The student did not want to go and dropped to the floor, where Barnett reportedly pulled the child onto her lap and placed him in a restraining hold, court documents state.
The child began to squirm and push against Barnett, and then she bent down and bit the student on his cheek by his ear, according to court documents. The child then yelled out.
A teacher’s aide who said she saw what happened saw the bite mark on the student’s face, court documents state.
Barnett worked at the Locust Early Childhood Center, according to a staff directory, until she resigned.
“When the allegations first came to the school’s attention, administrators acted swiftly to report the incident to the Abilene Police Department. The teacher was immediately placed on leave during the course of the police investigation and has not returned to the classroom or interacted with students again,” the district said in a statement. “The safety of our students is our top priority, and we are grateful for the immediate reporting by witnesses and for the cooperation from the Abilene Police Department.”
HOUSTON, TX – Sudden Infant Death Sydrome (SIDS) is a parent’s worst fear.
In 2015, the CDC said there were 1,600 infants who died of SIDS in the United States.
Over the past 20 years practices have been learned to lower the number of sudden infant deaths.
However, there are also some new guidelines, in part because of new devices, like high-tech baby monitors hitting the market.
So the American Academy of Pediatrics made some updates to their safe sleep environment recommendations.
Harmony Jurkash had her second child, Jackson, just three months ago, and she believes in safe sleep practices.
“We are definitely a proponent of crib sleeping, on the back,” says Jurkash.
She keeps the crib empty. No toys, no blankets, no bumpers, and that’s exactly how baby Jackson should sleep, says Dr. Rita Muthappa, the NICU Medical Director at Memorial Hermann Memorial City and Katy.
“The baby should sleep alone on a firm mattress,” says Dr. Muthappa.
Jurkash also uses a baby monitor to check on her son.
“It allows a safety net as far as always keeping an eye on the baby, but yet you can keep a distance from you and the baby so they can rest and you can relax,” explains Jurkash.
But these days, there are also high-tech monitors that actually monitor a baby’s vital signs, something that Dr. Muthappa says the American Academy of Pediatrics does not recommend.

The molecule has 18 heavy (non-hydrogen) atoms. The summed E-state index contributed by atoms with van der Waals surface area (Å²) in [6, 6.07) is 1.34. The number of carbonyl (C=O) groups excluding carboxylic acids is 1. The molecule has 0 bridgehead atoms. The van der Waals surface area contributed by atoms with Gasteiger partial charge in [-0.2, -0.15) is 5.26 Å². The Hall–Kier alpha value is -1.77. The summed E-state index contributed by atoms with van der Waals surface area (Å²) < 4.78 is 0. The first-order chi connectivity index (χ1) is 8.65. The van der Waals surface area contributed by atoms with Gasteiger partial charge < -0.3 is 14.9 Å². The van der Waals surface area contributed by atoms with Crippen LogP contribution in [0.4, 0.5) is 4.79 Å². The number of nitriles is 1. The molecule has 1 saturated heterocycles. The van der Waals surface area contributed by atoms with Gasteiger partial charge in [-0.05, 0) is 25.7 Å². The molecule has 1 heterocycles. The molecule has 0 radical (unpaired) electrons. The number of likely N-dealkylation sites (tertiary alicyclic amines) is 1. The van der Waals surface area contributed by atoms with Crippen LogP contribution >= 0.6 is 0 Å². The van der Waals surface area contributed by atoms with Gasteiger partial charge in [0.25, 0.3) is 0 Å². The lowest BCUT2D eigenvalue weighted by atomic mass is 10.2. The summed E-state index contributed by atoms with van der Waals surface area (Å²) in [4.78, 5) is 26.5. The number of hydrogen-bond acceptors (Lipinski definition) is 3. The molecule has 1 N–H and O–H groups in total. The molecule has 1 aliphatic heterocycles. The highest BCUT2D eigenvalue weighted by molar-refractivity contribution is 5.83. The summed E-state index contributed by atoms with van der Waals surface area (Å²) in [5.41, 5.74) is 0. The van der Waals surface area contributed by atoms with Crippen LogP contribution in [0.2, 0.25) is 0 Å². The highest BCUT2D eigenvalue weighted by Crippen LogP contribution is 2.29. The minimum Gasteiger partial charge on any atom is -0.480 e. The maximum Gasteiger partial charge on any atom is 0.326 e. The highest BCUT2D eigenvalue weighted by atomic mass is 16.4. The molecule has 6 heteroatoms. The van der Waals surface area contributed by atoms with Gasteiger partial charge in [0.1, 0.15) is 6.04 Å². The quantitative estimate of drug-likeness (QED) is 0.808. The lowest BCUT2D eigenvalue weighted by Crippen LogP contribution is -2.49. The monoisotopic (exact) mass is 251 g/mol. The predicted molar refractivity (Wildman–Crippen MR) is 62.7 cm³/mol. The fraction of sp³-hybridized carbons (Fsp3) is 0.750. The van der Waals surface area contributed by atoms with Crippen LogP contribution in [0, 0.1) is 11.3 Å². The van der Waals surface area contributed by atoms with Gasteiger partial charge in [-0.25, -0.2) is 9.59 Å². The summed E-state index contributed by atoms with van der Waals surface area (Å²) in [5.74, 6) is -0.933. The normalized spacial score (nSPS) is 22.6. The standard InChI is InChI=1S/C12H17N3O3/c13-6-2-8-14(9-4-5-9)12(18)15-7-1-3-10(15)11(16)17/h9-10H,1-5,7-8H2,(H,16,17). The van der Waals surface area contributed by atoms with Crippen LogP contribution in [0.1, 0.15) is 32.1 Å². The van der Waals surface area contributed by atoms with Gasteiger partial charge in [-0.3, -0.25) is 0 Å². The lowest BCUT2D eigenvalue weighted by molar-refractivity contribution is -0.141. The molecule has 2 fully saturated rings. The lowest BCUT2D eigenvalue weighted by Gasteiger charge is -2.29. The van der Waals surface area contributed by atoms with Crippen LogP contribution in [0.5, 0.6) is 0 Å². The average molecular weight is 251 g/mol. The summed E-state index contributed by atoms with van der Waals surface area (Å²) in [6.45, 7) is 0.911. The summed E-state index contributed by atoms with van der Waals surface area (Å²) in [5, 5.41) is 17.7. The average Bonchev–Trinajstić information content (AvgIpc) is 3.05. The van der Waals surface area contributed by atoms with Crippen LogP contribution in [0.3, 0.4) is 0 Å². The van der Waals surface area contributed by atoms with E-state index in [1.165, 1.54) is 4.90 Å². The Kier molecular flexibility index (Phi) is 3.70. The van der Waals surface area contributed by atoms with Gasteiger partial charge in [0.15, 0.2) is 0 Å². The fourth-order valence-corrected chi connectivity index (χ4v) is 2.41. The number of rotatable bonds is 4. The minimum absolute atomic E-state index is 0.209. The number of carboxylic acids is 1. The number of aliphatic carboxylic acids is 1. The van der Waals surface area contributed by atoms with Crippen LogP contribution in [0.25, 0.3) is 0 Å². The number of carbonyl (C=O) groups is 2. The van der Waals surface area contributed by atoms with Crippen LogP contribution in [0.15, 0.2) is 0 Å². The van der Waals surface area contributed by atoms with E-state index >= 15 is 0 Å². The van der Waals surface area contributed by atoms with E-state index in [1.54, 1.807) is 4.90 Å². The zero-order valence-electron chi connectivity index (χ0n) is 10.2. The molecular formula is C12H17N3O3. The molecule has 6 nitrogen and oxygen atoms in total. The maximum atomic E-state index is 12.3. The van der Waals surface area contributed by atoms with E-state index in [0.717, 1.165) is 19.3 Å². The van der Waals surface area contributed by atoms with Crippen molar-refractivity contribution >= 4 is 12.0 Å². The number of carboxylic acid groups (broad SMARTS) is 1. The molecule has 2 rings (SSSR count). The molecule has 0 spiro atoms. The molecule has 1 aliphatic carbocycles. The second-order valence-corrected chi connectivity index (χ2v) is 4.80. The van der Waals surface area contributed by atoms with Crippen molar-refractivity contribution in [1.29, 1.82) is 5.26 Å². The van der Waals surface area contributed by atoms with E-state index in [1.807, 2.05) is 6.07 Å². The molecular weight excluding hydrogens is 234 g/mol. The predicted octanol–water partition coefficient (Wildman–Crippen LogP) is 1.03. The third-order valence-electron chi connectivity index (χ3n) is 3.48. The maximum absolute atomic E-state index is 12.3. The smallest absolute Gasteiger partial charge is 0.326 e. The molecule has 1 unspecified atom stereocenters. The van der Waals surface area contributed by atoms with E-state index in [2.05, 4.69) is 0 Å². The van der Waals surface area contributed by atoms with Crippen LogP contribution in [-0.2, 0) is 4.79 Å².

“We know these baby monitors are not regulated, the safety has not been studied, and they do more harm than good for the baby and parents,” explains Dr. Muthappa.
That’s because false alarms on the devices often alarm parents. Now, a product with studies and statistics behind it is the Baby Box.
“I found it really interesting. I’m going to put my baby in a box. I don’t know how it’s going to sound!” says Jurkash.
The Baby Box was created in Finland in the 1930s, and each new mom goes home with one. Finland has the lowest infant mortality rate.
“They reduce infant mortality tremendously. They are very common in Europe and countries. They are less expensive and as safe as using a bassinet or crib,” says Dr. Muthappa.
The Baby Box is now available here in the US.
Finally, another new guideline Dr. Muthappa discusses with new parents is how long a baby should sleep in the parents’ room.
“We talk about keeping the baby in the room for up to six months to a year,” says Dr. Muthappa.
And that’s just a little too long for Jurkash.
“In our experience, it’s worked for us to keep them in their crib in a separate room. It makes complete sense that neither the parents nor the baby will get a restful night’s sleep if they’re in the same room,” says Jurkash.
Swaddling does not prevent SIDS, and Dr. Muthappa says tight swaddling is not recommended because infants need to be able to move their hips. Also, pacifiers are now recommended as a part of safe sleeping.